Hydatid cysts in sheep liver. Sheep were euthanized, and the livers were immediately isolated in the laboratory. Cysts on the liver surface were examined carefully; the liver was then sliced into 3 mm pieces to check and record the number of cysts. Fibrotic and calcified cysts were regarded as invalid cysts. Immunoprotection was calculated through cyst reduction method in accordance with the following formula: protection (%) = (1 − average of cysts in the test group/average of cysts in the control group) × 100. Cysts can grow on the surface and inside on the liver. Figure 2a shows cysts inside of the liver. Figure 2b shows cysts on the surface of the liver

Table 1 The number of hydatid cysts and immunoprotection of the rEg.P29 vaccine in sheep

rEg.P29 immunization effectively induced humoral responses

The immunization with rEg.P29 induced significantly higher levels of specific IgG, IgG1, and IgG2 (Figs. 3a, b, c and d) one week after the first immunization compared with those before the immunization (P < 0.01). At 2 and 4 weeks after the first immunization, the levels of IgG, IgG1, and IgG2 reduced slowly but remained statistically different from those in PBS or FCA group (P < 0.01). Two weeks after the last immunization, the levels of specific IgG, IgG1, and IgG2 in the rEg.P29 group were higher than those in PBS or FCA group (P < 0.01). Specific IgE level was not significantly different until the second week after prime immunization. Interestingly, IgE level slowly increased in the rEg.P29 group and was significantly different (P < 0.01) from that in the two control groups respectively. After the second immunization, the levels of specific IgG, IgG1, IgG2, and IgE in the rEg.P29 group significantly increased and peaked at 9 weeks (1 week after the infection).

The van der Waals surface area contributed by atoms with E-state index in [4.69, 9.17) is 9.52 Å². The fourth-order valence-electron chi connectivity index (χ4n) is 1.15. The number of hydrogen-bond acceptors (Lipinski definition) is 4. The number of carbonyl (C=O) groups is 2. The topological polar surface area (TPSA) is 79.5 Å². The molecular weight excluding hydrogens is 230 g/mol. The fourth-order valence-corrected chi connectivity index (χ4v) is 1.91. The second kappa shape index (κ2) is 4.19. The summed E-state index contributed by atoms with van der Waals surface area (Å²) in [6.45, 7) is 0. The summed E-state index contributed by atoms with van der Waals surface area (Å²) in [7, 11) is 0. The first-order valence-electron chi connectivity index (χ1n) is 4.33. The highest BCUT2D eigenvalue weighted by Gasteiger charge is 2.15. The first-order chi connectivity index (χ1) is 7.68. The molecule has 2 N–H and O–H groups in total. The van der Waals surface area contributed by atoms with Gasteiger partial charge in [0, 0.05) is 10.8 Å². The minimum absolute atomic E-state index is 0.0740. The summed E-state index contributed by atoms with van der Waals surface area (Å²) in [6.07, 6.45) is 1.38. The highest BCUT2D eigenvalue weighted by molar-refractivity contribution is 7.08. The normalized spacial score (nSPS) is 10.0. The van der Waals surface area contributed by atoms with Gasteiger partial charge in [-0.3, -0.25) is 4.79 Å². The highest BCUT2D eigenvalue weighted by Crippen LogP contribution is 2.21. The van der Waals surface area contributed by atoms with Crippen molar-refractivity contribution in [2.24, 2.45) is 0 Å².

Fig. 3
figure 3

OD value profiles of IgG and IgE in immunized sheep before and after infection. Ten time points were selected for serum antibody examination: week 0 (before immunization), week 1 (first immunization), week 2 (1 week after the first immunization), week 4 (second immunization), week 6 (2 weeks after the second immunization), week 9 (1 week after the infection), week 12 (4 weeks after the infection), week 20 (12 weeks after the infection), week 36 (28 weeks after the infection), and week 44 (36 weeks after the infection). *P < 0.05 and **P < 0.01 indicate significant difference between PBS and rEg.P29 groups. #P < 0.05 and ##P < 0.01 denote significant difference between FCA and rEg.P29 groups

rEg.P29 immunization induced Th1/Th2 cytokine responses

IFN-γ, IL-4, and IL-10 levels in serum as indicators of Th1 and Th2 immune polarization were measured; IL-2 was used as a marker of T lymphocyte proliferation (Dematteis et al. 1999). IL-2 and IFN-γ levels in the rEg.P29 group increased statistically compared with that in PBS or FCA groups (P < 0.01) at week 6 (2 weeks after the boost immunization) and then sequentially increased at week 9 (1 week after the infection) (Fig. 4a and b). Serum IL-4 levels in vaccinated sheep were higher than those in the PBS group after the immunization (P < 0.01) and peaked after the infection(P < 0.01). IL-10 level did not significantly increase in the immunized group compared with that in the control group (Fig. 4d) (P > 0.05).

Fig. 4
figure 4

Detection of cytokines in immunized sheep before and after the infection. Different stages were selected for cytokine examination: week 0 (before immunization), week 6 (2 weeks after the second immunization), week 9 (1 week after infection), and week 44 (36 weeks after infection). *P < 0.05 and **P < 0.01 indicate significant differences between PBS and rEg.P29 groups. # P < 0.05 and ## P < 0.01 denote significant differences between FAC and rEg.P29 groups. The assay for cytokine analysis was repeated five times.


The present study explored the protective effects of immunizating sheep with rEg.P29 against the challenge with E. granulosus eggs, and the associated immune response. It’s not the first time to confirm a vaccine in sheep. Before the study, vaccination of sheep and other livestock with EG95 has been proven to generate up to 95 % protective efficacy (Lightowlers et al. 1999; Heath et al. 2012b). Furthermore, the immunological mechanism of vaccine EG95 has been investigated widely. In our study, evidently, immunization with rEg.P29 leads to effective immunoprotection compared with the other two control groups. That will provide an experimental foundation for rEg.P29 to be a potential vaccine.